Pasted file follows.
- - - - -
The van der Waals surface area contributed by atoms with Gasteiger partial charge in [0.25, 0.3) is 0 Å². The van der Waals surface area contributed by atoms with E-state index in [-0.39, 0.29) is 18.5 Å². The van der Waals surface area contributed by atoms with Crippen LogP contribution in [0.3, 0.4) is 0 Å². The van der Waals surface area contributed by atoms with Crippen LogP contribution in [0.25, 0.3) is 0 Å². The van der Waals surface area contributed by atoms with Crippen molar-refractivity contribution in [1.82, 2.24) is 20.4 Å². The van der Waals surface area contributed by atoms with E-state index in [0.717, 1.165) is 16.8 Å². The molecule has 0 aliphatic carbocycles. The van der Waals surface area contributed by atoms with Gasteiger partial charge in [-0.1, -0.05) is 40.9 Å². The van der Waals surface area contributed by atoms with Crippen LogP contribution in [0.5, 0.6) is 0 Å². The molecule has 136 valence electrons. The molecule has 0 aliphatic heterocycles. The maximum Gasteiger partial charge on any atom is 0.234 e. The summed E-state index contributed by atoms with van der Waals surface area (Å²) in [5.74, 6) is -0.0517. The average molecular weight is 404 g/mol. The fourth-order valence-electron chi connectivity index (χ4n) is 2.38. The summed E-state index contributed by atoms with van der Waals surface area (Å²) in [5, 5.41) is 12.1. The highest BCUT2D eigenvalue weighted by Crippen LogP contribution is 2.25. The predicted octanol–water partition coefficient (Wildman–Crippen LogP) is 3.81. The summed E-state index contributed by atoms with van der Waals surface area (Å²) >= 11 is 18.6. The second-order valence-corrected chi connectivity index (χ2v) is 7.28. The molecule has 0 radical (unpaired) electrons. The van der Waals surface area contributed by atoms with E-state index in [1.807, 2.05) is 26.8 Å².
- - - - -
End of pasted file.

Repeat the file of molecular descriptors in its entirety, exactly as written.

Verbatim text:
The van der Waals surface area contributed by atoms with Gasteiger partial charge in [0.25, 0.3) is 0 Å². The van der Waals surface area contributed by atoms with E-state index in [-0.39, 0.29) is 18.5 Å². The van der Waals surface area contributed by atoms with Crippen LogP contribution in [0.3, 0.4) is 0 Å². The van der Waals surface area contributed by atoms with Crippen LogP contribution in [0.25, 0.3) is 0 Å². The van der Waals surface area contributed by atoms with Crippen molar-refractivity contribution in [1.82, 2.24) is 20.4 Å². The van der Waals surface area contributed by atoms with E-state index in [0.717, 1.165) is 16.8 Å². The molecule has 0 aliphatic carbocycles. The van der Waals surface area contributed by atoms with Gasteiger partial charge in [-0.1, -0.05) is 40.9 Å². The van der Waals surface area contributed by atoms with Crippen LogP contribution in [0.5, 0.6) is 0 Å². The molecule has 136 valence electrons. The molecule has 0 aliphatic heterocycles. The maximum Gasteiger partial charge on any atom is 0.234 e. The summed E-state index contributed by atoms with van der Waals surface area (Å²) in [5.74, 6) is -0.0517. The average molecular weight is 404 g/mol. The fourth-order valence-electron chi connectivity index (χ4n) is 2.38. The summed E-state index contributed by atoms with van der Waals surface area (Å²) in [5, 5.41) is 12.1. The highest BCUT2D eigenvalue weighted by Crippen LogP contribution is 2.25. The predicted octanol–water partition coefficient (Wildman–Crippen LogP) is 3.81. The summed E-state index contributed by atoms with van der Waals surface area (Å²) >= 11 is 18.6. The second-order valence-corrected chi connectivity index (χ2v) is 7.28. The molecule has 0 radical (unpaired) electrons. The van der Waals surface area contributed by atoms with E-state index in [1.807, 2.05) is 26.8 Å².